Perks in Severance

I have written three blogs on the TV show Severance this summer. My newest post is up at the Online Library of Liberty.

I discuss how job perks are portrayed in the show. The bosses in the show are creepy and we come to find out that they are totally evil. Given the way everything feels in the show, you could come to the conclusion that perks are generally manipulative and false. Someone implied that in an op-ed published by the NYT.

My argument is that free adults can use “perks” to motivate themselves and each other to do the right thing.

We are all just trying to get that dopamine, in the short term. Should people only feel happy when they are doing drugs or playing video games? Should bosses not be allowed to create a fun moment at work?

Trivial gifts and prizes must be cheap, so that their cost does not start to outweigh the benefits of incentivizing things we should be doing anyway. Finding ways to make a responsible life exciting is in fact the key to maintaining our liberty. Most people do not want to be martyrs. They want life to be fun.

The following tweet shows the character Dylan and his performance prize.

Behavioral scientists have documented lots of quirks in human behavior. We aren’t solely motivated by our (real wage) salaries to produce effort. The good news is that we are capable of self-reflection. We can make these quirks work for us. Lots of successful people will promise themselves a small reward at the end of the week if they accomplish something hard.

Perks aren’t all bad at work, but, on the other hand, Severance could make you more alert to genuine manipulation that is out there.

Watching Severance prompts good questions. Who are you? (That’s the opening line of the show.) What are you doing with your life? Whose purposes are you serving?

I liked the show because it has great characters, funny moments, and it gets you thinking. If you watch the show, don’t take it too seriously. Ben Stiller is a co-director. The man (the genius) brought us Zoolander (2001).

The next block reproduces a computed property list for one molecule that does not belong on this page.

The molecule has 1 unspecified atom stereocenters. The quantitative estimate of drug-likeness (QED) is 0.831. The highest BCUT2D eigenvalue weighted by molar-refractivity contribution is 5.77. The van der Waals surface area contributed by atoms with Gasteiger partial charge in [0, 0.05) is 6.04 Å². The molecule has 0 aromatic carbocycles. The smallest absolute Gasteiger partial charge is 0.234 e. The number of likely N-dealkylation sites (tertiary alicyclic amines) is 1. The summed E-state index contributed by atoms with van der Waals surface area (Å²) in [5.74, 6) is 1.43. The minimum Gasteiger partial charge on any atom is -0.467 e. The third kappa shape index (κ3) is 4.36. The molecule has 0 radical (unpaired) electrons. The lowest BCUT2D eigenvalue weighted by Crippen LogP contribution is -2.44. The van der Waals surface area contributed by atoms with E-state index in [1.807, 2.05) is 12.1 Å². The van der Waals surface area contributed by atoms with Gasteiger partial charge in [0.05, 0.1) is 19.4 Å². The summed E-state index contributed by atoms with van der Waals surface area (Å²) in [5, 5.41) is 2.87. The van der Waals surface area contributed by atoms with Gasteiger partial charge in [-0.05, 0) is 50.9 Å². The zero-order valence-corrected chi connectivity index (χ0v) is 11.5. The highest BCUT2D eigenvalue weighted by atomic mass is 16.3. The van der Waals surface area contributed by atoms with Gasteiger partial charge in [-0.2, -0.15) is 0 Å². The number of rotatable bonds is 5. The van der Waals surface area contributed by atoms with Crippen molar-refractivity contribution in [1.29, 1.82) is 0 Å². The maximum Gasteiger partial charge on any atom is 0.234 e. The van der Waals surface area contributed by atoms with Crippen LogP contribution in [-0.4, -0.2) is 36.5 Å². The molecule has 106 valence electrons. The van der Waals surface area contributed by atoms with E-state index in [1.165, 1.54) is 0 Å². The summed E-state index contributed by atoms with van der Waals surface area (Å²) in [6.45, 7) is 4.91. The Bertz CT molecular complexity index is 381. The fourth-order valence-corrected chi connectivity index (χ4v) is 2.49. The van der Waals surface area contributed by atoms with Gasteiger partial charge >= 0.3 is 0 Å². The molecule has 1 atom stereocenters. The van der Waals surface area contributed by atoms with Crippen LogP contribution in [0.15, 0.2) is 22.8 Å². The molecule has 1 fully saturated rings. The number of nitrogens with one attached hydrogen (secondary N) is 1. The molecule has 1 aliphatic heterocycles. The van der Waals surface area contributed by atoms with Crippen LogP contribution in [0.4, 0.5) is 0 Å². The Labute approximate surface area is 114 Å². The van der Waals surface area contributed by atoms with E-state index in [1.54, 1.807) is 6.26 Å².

One give-away that this ain’t the new 1984 is a plot hole concerning how the main character Mark decided to sever himself and join the evil corporation. According to the show, his wife died and he was so sad that he quit his job as a history professor after three weeks of feeling sad. I know a lot of academics. History professors have worked too hard and too long to quit their jobs after three weeks of feeling sad. Take everything with a grain of salt from these writers. Mark’s general lack of executive control is at odds with the backstory that he once obtained a job as a history professor.

Severance is described as science fiction but it clearly takes place in the United States of America. For one thing, a “senator” has a role. For another thing, the work schedule is pretty American. This is a funny video on how Europeans view the American work schedule:

I have no idea how far down the rabbit hole the writers will feel like they have to do in Season 2. Will there be a role for a POTUS?

The second blog was posted to EWED: my thoughts about relating Severance to Artificial Intelligence.

A question this raises is whether we can develop AGI that will be content to never self-actualize.

And, back in May, OLL ran my first blog about Severance and drudgery.

The first line in the show is, “Who are you?” Themes about identity and purpose are explored alongside the thrilling hijinks of the prisoner innies. Outie Mark has nothing except his personal life to think about, which in his case is tragic. Innie Mark has nothing but work. Neither man is happy or complete.